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Would you believe it if someone told you the Coast Guard was in Minneapolis, Minn., or Omaha, Neb.? As a matter of fact, the Coast Guard has units in both places and many others in the upper Midwest region. Their work may be local, but the missions they perform have a global effect.
Coast Guard Sector Upper Mississippi River in St. Louis is the parent command of the three marine safety detachments and five river buoy tenders who call the river home. These units operate in a vast area from the upper Mississippi to the Illinois and Missouri rivers. While their jobs are not the most well-known in the Coast Guard, they are no less important.
In fact, the agricultural products and the agribusiness industry in the Mississippi River basin produces 92 percent of the nation’s agricultural exports, 78 percent of the world’s exports in feed grains and soybeans and most of the livestock and hogs produced nationally. Sixty percent of all grain exported from the U.S. is shipped on the Mississippi River. The Mississippi and other rivers are also used to transport energy goods such as crude oil, petroleum and coal. Making sure the rivers are safe for the navigation of large barges carrying all these goods is what makes the Coast Guard river buoy tenders so vital.
Ensuring safety on these waterways is a small fleet of river tenders. There are only five – Cheyenne, Gasconade, Wyaconda, Sangamon and Scioto – but they operate on miles upon miles of waterways. Each river tender’s crew is responsible for a portion of river totaling 3,000 miles of commercially navigable waterways.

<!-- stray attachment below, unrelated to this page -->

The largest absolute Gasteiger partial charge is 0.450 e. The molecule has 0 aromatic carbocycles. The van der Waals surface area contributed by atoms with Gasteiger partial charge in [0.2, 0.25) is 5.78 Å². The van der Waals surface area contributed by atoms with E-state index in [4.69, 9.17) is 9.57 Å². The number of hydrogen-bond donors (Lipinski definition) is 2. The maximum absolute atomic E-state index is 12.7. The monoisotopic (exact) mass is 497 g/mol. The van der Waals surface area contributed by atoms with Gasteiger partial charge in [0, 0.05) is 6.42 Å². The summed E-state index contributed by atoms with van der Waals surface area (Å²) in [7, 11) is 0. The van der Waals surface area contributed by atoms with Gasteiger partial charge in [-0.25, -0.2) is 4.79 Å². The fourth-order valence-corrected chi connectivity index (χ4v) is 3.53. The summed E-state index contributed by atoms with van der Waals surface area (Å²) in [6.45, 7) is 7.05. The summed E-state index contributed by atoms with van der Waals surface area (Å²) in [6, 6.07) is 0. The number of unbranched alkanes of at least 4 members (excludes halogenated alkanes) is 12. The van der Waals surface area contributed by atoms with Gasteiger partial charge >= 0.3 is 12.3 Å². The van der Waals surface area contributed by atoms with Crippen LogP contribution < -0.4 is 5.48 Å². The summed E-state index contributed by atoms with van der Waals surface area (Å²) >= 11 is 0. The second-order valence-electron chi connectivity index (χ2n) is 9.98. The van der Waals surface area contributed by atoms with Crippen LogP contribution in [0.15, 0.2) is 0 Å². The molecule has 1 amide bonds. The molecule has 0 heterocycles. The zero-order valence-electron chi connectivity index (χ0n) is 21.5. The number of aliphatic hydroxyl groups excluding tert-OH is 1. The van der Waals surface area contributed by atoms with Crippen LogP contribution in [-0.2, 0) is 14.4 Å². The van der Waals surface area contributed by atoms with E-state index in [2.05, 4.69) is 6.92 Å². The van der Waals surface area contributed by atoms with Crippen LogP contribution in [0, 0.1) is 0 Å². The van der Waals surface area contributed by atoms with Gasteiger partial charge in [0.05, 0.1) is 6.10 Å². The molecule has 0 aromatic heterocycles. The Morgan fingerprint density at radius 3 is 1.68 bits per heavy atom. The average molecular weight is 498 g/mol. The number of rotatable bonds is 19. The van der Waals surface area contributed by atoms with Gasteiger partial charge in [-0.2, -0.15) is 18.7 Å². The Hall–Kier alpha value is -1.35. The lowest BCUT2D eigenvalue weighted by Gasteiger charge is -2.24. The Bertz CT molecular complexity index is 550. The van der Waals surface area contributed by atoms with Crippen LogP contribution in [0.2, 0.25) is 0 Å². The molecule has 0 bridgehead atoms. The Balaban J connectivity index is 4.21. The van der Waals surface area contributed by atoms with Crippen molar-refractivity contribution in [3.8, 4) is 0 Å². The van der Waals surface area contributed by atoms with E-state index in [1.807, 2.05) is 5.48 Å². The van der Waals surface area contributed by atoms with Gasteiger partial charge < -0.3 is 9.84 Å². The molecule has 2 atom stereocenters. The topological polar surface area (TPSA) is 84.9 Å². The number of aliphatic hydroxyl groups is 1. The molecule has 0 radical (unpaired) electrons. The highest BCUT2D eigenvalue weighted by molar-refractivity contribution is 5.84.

“The nation and world’s economies rely on the western rivers to move grain and other vital commodities. We ensure they arrive safely from port to port. Without the Coast Guard on the river, that would not be possible,” said Master Chief Petty Officer Arthur Ford, officer-in-charge of Scioto.
The tenders mark navigable channels in the river, which continuously change from drought and flooding through the year. This is done by either setting buoys to mark the changing channel or by maintaining day beacons, which are permanent fixtures. Each river is unique and they aren’t marked exactly the same.
"The Mississippi is much wider and used much more often. The Missouri is faster and much narrower,” said Ford. “They are both easy to mark and have similarities, but the Missouri uses jet cones to hold buoys in place and that takes a little more time to do. On [the] Missouri you rely more on shore aids than buoys.”
While the safety of transiting on the river is the river tender’s concern, the safety of who and what is traveling the river is the marine safety detachments concern.
The three detachments in the northern Midwest are responsible for inspections and investigations of commercial vessels and facilities on or along the major rivers. These include passenger vessels and terminals, barges and their tow and mobile transfer facilities. According to Lt. Cmdr. Chris Tantillo, chief of inspections for Sector Upper Mississippi River, members are looking to make sure passenger or industry vessels are seaworthy and safe for people and the environment. The detachments also inspect about 98 facilities for safety and environmental integrity.
The Coast Guard’s role in the Midwest often goes unnoticed but is no less important than the role of those who operate offshore. By keeping the rivers open, units in the in the upper Midwest region keep commerce open.